There has been much discussion of late in the media regarding the decline of physical retail (especially in Australia) and that this coming Christmas may be the last for a lot of struggling retailers.
Senior industry people have bemoaned the coming of the online shopping experience and blame it for all their troubles. However I think their arrogance and complacency is the real cause.
Shopping online is great, however personally, I prefer going into a store, physically touching things and putting cold hard cash down on a counter. It is immediate retail therapy. I know I'm not alone, and a recent trip to Japan proved that physical retail still has a place in the world. The online shopping numbers in Japan aren't that high, but their real world offering in places like Shinjuku and Shibuya among others offers so much variety, quantity and value that you don't think about going online. Coupled with an amazing outdoor experience in general including good places to eat, music and market atmosphere which blends into up market and trendy physical retailers, the shopping vibe is great and I doubt too many of the retailers are struggling.
The main thing, however, is the customer service level in places like Japan. I don't care what your buying or from where, the experience you have with a vendor is what you remember. In fact a lot of people like the fact they don't have to deal with people when they shop online.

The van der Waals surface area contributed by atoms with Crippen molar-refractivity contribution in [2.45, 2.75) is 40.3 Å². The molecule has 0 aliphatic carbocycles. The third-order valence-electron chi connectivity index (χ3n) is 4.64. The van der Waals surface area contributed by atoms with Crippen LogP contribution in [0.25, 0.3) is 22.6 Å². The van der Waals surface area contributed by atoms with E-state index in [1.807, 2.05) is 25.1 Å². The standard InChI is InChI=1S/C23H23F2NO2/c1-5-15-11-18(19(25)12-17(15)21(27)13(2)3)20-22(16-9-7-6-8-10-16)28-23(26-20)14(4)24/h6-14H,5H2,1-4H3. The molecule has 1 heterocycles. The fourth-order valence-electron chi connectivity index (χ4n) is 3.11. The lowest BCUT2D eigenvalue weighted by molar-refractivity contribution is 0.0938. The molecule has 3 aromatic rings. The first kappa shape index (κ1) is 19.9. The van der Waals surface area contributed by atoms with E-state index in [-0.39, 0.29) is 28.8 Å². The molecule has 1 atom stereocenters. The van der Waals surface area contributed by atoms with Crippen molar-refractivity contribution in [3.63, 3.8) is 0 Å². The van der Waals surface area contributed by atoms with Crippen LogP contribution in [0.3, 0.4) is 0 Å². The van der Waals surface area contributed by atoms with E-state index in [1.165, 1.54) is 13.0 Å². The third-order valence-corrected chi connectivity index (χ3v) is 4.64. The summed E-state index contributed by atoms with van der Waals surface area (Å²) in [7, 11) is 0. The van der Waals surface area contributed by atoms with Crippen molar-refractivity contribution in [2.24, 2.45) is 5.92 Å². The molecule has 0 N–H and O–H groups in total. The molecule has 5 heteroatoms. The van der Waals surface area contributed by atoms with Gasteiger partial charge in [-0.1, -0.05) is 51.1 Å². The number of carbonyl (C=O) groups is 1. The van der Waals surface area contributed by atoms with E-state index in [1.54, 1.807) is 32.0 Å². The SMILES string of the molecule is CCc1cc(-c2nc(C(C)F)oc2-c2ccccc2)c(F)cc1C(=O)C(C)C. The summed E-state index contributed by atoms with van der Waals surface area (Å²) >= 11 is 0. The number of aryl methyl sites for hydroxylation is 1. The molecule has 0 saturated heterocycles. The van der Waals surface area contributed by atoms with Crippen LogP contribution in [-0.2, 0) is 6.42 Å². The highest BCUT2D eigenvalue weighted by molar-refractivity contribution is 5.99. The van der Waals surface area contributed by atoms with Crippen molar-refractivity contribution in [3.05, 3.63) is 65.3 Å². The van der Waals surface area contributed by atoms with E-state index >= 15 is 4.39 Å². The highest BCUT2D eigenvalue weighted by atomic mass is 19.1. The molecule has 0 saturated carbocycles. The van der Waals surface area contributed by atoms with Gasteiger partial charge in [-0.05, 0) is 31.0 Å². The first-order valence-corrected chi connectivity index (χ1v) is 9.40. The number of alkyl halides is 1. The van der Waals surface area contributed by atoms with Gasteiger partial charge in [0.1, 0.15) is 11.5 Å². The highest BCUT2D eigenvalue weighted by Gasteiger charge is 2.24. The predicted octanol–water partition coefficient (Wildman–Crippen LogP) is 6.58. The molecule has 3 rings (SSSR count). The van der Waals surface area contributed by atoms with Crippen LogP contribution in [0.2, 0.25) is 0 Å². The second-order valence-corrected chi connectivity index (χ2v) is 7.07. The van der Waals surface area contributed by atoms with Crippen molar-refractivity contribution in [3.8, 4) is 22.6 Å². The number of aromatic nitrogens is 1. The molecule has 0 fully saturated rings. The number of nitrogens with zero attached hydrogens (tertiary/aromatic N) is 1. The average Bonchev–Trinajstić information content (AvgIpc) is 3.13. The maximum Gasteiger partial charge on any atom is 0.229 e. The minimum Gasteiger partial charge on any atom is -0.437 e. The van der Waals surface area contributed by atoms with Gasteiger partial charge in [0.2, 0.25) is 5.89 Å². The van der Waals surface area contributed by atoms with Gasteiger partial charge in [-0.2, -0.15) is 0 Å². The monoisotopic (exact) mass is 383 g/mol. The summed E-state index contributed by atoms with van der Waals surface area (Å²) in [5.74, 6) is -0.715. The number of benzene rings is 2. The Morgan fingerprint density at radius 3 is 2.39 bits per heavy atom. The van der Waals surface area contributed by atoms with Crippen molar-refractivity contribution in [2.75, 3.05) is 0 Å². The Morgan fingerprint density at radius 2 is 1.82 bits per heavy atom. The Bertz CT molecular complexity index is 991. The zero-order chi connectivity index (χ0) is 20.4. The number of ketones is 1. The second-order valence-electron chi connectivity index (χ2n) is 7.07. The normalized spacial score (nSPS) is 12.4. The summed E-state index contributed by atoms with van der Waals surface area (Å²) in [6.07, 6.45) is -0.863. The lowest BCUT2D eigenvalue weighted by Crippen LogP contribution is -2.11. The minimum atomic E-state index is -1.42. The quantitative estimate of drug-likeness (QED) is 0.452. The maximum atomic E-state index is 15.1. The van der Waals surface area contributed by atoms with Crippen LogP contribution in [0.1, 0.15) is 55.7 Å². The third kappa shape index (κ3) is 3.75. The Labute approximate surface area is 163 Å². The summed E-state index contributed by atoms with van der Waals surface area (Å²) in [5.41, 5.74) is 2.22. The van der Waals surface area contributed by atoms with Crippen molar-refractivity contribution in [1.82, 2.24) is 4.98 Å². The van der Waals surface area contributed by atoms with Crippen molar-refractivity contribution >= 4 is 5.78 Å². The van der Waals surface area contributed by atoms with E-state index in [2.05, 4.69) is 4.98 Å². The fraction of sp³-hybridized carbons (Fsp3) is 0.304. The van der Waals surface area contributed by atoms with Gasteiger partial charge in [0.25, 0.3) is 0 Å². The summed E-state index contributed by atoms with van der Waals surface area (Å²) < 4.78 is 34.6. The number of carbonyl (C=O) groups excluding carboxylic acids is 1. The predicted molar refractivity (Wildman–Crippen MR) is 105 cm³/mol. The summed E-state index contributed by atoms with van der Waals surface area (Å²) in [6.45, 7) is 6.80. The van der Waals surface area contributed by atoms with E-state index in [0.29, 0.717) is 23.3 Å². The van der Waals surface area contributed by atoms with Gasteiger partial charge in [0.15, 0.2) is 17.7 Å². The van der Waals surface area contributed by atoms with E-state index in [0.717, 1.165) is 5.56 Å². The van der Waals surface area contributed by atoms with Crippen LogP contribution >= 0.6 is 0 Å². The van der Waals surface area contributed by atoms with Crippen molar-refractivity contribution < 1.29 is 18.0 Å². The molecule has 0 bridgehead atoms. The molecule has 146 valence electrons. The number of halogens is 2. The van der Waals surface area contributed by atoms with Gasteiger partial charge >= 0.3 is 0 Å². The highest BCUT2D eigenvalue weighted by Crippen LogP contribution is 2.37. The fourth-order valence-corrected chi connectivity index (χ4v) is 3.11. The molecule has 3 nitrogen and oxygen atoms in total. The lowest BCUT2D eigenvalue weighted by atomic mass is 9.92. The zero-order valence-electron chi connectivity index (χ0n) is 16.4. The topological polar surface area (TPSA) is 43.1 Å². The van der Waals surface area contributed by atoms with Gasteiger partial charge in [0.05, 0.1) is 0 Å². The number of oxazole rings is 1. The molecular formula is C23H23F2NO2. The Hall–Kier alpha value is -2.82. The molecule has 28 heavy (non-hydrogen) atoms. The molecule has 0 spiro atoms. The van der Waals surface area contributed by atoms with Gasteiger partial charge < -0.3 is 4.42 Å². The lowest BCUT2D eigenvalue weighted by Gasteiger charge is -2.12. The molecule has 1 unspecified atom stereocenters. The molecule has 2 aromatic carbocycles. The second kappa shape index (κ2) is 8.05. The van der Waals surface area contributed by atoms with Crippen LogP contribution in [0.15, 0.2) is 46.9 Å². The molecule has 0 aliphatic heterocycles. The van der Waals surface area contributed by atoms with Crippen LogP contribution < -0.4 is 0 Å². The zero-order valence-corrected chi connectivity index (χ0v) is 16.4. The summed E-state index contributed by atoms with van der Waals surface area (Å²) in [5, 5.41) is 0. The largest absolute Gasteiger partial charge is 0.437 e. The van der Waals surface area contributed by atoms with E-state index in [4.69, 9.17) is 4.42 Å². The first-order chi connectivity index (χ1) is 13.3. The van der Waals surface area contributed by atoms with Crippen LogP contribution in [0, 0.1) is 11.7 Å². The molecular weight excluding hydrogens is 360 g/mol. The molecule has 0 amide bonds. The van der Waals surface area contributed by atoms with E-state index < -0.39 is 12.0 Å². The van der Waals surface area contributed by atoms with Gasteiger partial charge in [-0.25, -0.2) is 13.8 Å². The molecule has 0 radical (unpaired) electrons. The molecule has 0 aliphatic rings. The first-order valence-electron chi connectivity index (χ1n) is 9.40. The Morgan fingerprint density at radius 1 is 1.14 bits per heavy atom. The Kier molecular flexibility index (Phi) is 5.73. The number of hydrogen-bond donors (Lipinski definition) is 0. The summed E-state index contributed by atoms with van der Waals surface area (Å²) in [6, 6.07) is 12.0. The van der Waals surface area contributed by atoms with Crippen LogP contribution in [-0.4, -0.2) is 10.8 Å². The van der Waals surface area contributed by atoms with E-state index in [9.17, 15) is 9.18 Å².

So here is a little story which for me explains the major reason retail is dying if not dead in Australia.
On Thursday night I put my phone on charge and on Friday morning the phone was completely dead. After trying various things (different battery, etc) I couldn't get the phone to turn on so on Saturday morning I went into my local Vodafone store where I got the phone in the first place. I have always gone there to update contracts etc.
I waited in line to be served and when I got to the counter I explained my situation to the lady at the counter. She validated that the phone was indeed dead and said that it was still covered under warranty and that she could book it in with Samsung however that the store had no loan phones and it could take at least 10 days for the repairs. I said to her that I couldn't afford to be without a phone for so long and asked if there were ANY other options available to me. She didn't respond. I asked her if perhaps something could be organised in relation to starting up another contract and getting a new phone right away. At this point I had lost all my data as I couldn't turn the phone on, so it wasn't ideal, but it would have to do.
She said yes, however I would have to pay out my contract which still had 2 months on it. I asked that considering the circumstances and that there was so little time left on the contract that perhaps the fee could be waved?
She said that she was giving me ALL the retail options and that I would have to call Vodafone if I thought I deserved not to pay out the contract. This confused me as I was in a Vodafone store? I reminded her that customers don't differentiate between internal departs. She was clearly agitated with me asking so many questions and in an attempt to hurry me up she told the people in line behind me that they wouldn't be waiting much longer. This annoyed me as I had also waited in the line and it was my turn now.
Considering I now had to talk with someone with more "authority" I asked if she would make the phone call for me and explain the situation, I assumed staff had some sort of direct line to someone for these situations. She said yes, dialed the number and handed me the phone and told me to go sit down. As I walked over to the seats I wondered if this was "that extra mile" that the customer service posters in the store were referring too.